possible before the weeds begin to compete with each other and global warming produces another sweltering drought. Truthfully, the biggest competitor in my garden isn’t weeds, it’s time. With my two little ones tugging at my pockets and the demands of running a busy house and day-to-day life, I’ll consider it a victory if I accomplish half of what I’d like this season. But there’s nothing like gardening with children to help me refocus on the joy of working with the earth. They always remind me that the yield at the end of the season is a welcomed bonus, but the real reward is in the process. The joy on my children’s faces as they pluck “bad bugs” off of our veggies and drop them in a pot to feed to the chickens; the surprise that comes with digging up each and every carrot; piling cucumbers in their baskets until they spill out of the top; and racing each other to the strawberries to see who can cram more into their mouth before anybody else gets to them. And isn’t that what it’s all about? I want my children to value the process and results that come with living off the land. In this damp winter thaw, it is the joy of the outdoors and dirt under my children’s nails (and all over their faces) that I am most looking forward to. In the next couple of months, we will begin to diligently water and rotate our newly planted seeds in our homemade light shelf in our living room. The children will pluck and prune as they go and although it is difficult with their uncoordinated little fingers, this preseason work gets them excited for the spring to come. So maybe this will be the year that you try starting seeds. It is an excellent way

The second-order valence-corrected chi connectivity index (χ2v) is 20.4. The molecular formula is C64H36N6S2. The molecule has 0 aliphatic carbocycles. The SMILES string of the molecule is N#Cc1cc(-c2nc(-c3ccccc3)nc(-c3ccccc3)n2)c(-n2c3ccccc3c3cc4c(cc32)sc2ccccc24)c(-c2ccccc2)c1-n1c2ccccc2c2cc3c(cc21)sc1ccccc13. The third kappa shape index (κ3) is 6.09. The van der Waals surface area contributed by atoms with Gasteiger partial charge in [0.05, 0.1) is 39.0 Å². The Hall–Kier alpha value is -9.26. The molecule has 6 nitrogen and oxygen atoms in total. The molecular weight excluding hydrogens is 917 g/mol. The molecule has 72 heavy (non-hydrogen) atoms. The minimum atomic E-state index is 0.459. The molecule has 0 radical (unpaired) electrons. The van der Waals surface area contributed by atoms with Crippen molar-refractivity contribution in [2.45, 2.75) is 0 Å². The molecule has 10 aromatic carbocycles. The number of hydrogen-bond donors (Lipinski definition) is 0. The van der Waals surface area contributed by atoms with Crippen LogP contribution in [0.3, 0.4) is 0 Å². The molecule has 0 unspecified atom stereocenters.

to save money and grow a gourmet selection of food that your family will enjoy all season. With some determination and consistency along with a good set-up, you can start your garden 4-6 weeks before you’d be able to get the first frost hardy friends into the ground. There are varieties of apps and websites that can help with what you can plant at what time of the year for your particular growing zone. (motherearthnews/whattoplantnow). Here’s a list of the items that you’ll need to get your plants off to the races: • A good seed starting mix (you can make your own recipe too) • Seedling containers (as simple as rolled newspaper or as fancy as commercial ones with all the bells and whistles) • Trays to hold your seedling containers with watertight liners • A light source (usually window light is not strong enough and the seedlings respond best to overhead fluorescent light, 12-14 hrs/day) • A light shelf – again, as simple and homemade as you’d like, or you can purchase many pre-made designs at your local hardware store • Seeds (of course) – be sure to check out Seedy Saturday at LCVI in early March for many local options • A calendar so you can keep track of your transplant schedule And if you’re as desperate for fresh local greens as I am these days, you can use your light shelves throughout the winter to grow salad mixes, or you can experiment with different micro-greens or shoots. To make life even simpler, you can ditch the light system during the colder months and turn to sprouts for sandwiches, and garnishes for soups – or to just eat by the handful if you’re in my house.